St. Joseph of Cupertino
Today is not the feast of St. Joseph of Cupertino, but we're writing about him anyways. Why? Because we have a deal. As you might know if you have an interest in such things, the LSAT is Monday. St. Joseph is the patron of test takers, and all the prayers for such things that I found involve a quid pro quo: St. Joseph helps you on your exam, you "promise to make [him] known and cause [him] to be invoked." So, I'm telling all y'all about good ol' St. Joseph of Cupertino.
Joseph was born on June 17th, 1603 to the family of a poor carpenter. His father died before the boy's birth, and the large debts he left forced St. Joseph's mother out of their house -- she gave birth in a stable. Sickness afflicted his childhood, and he was despised by friends and family alike for his inability to accomplish the simplest tasks or comprehend the most basic commands. Starting when he was eight, he had a series of ecstatic visions, during which he would stare blankly. This caused even more calumny to fall upon him, and he was mocked as "Bocca Aperta," or "gaping fool."
At the age of 17 he applied to the Franciscans, who refused him on account of his ignorance. He gained admittance to the Capuchins as a lay brother, but his ineptitude made him unfit and unbearable. Finding him incapable of undertaking any task without disaster, the order took his habit and expelled him. Returning home, his family abused him as a good-for-nothing. Refusing to lose hope, St. Joseph applied to the Franciscan monastery near Cupertino, whose superior, impressed by the boy's piety, took him on as a stable hand.
St. Joseph's good cheer, humility, and willingness to serve further impressed the superior, who decided to admit him to the order in the hope that he might be ordained. This, however, seemed hopeless, as St. Joseph could not manage to learn enough to comment on any passage of scripture save one: the cry of the woman to Our Lord, "Beatus venter qui Te portavit" ("Blessed be the womb that bore Thee"). When the Bishop came to give the examination for the diaconate, he opened the Bible at chance, and his eyes fell upon this very verse -- St. Joseph expounded upon it well, and passed. The next year, when the time came for the priestly ordination examinations, all the candidates were well-prepared, except St. Joseph. The Bishop called upon several in turn, and these gave exceptional responses. Inferring that they had been excellently prepared and were all of this caliber, he passed all of the candidates without asking the rest, including St. Joseph, any question.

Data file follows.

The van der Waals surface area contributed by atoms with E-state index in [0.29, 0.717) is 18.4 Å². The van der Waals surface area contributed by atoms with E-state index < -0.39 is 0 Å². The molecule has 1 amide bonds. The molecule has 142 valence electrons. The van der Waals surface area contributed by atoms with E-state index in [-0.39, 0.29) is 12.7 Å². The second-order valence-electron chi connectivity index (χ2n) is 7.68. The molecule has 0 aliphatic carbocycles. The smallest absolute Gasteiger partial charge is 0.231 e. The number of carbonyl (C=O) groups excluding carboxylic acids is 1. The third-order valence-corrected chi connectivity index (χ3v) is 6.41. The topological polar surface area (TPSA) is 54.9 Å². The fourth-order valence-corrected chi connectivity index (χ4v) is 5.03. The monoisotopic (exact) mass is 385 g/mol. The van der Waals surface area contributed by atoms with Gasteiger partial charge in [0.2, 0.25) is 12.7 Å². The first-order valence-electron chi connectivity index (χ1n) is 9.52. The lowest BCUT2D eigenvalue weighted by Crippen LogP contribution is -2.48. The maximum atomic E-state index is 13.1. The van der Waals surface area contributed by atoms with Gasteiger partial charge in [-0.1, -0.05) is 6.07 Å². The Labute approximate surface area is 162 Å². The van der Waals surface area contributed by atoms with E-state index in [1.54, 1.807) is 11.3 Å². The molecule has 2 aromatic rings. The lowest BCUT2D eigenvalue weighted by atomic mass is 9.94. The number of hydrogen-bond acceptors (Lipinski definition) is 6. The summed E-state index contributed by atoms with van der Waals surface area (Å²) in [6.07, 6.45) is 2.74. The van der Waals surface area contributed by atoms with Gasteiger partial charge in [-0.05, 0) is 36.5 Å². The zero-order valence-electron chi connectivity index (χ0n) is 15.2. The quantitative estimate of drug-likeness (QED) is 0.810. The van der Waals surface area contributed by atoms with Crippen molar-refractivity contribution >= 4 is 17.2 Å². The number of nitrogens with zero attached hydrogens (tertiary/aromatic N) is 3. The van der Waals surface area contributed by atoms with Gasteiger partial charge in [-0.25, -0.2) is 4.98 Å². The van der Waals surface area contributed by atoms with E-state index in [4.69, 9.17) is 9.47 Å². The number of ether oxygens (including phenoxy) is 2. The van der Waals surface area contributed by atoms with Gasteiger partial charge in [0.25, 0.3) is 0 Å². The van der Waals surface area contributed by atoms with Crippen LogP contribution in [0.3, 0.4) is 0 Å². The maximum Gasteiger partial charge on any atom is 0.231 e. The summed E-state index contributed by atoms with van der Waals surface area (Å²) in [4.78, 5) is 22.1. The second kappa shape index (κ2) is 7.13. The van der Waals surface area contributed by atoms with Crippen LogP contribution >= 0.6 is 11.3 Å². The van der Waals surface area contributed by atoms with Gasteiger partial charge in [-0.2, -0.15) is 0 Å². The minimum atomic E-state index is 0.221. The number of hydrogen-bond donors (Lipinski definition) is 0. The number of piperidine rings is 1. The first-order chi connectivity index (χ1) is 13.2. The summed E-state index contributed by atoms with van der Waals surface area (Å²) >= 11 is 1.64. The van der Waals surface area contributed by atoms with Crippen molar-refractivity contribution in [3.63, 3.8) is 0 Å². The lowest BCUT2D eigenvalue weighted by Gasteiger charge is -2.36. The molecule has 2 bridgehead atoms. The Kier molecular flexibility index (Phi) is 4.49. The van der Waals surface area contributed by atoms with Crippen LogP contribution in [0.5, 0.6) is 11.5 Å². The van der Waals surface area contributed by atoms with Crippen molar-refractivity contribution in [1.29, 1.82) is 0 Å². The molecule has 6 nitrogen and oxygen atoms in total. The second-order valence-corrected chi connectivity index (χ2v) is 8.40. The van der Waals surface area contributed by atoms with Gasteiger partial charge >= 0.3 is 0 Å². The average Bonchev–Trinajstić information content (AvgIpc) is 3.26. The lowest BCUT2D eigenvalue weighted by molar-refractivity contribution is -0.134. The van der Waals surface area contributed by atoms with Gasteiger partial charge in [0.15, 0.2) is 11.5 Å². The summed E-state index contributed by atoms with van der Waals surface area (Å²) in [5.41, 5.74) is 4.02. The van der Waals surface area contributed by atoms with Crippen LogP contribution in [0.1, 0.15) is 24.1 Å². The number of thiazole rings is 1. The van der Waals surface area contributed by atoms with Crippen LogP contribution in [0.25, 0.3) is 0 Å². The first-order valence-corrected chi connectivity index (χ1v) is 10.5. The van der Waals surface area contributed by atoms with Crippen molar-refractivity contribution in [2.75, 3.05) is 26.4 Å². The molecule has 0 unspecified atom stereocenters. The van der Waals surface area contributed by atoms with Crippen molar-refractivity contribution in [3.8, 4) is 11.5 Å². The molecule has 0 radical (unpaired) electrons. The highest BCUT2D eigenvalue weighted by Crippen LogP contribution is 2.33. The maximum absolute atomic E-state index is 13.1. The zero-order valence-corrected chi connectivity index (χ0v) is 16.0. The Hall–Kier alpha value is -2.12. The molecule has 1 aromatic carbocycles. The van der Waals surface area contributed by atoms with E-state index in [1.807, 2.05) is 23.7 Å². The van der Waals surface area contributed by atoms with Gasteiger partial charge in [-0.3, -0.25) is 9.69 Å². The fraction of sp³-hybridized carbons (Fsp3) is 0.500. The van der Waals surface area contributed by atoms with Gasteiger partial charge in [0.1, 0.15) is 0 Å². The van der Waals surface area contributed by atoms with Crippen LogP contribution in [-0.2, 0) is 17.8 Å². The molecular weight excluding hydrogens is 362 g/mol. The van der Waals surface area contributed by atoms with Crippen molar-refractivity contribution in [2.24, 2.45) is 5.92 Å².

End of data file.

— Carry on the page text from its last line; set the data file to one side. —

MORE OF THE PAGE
St. Joseph's priestly ministry was disturbed, however, by ecstasies and visions, which multiplied at this time of his life. Anything that related to God or holy things might prompt such an ecstasy, in which the saint often floated; during one vision St. Joseph flew into a tree and remained kneeling on a limb for half an hour. All manner of efforts to draw him out of this state failed -- blows, pinching, even burning with candles had no effect on him. Only the voice of his superior would return him to full consciousness.
As word of his levitations and ecstasies -- as well as of his personal holiness -- spread, crowds came to the monastery to see him, causing disruptions. Thus, St. Joseph was for over thirty years prohibited to say Mass in public, walk in procession, or go to choir. Instead, he was bundled from one house to another, and was even brought, by "evil-minded and envious men," before the Inquisition. He spent the last six years of his life at Osimo, where he died at the age of 60 on September 18th, 1663.
He is the patron of air plane pilots, air crews, astronauts, paratroopers, and test-takers. His feast day is September 18th.
A reflection on his life
New Advent on St. Joseph of Cupertino
File Under: Saints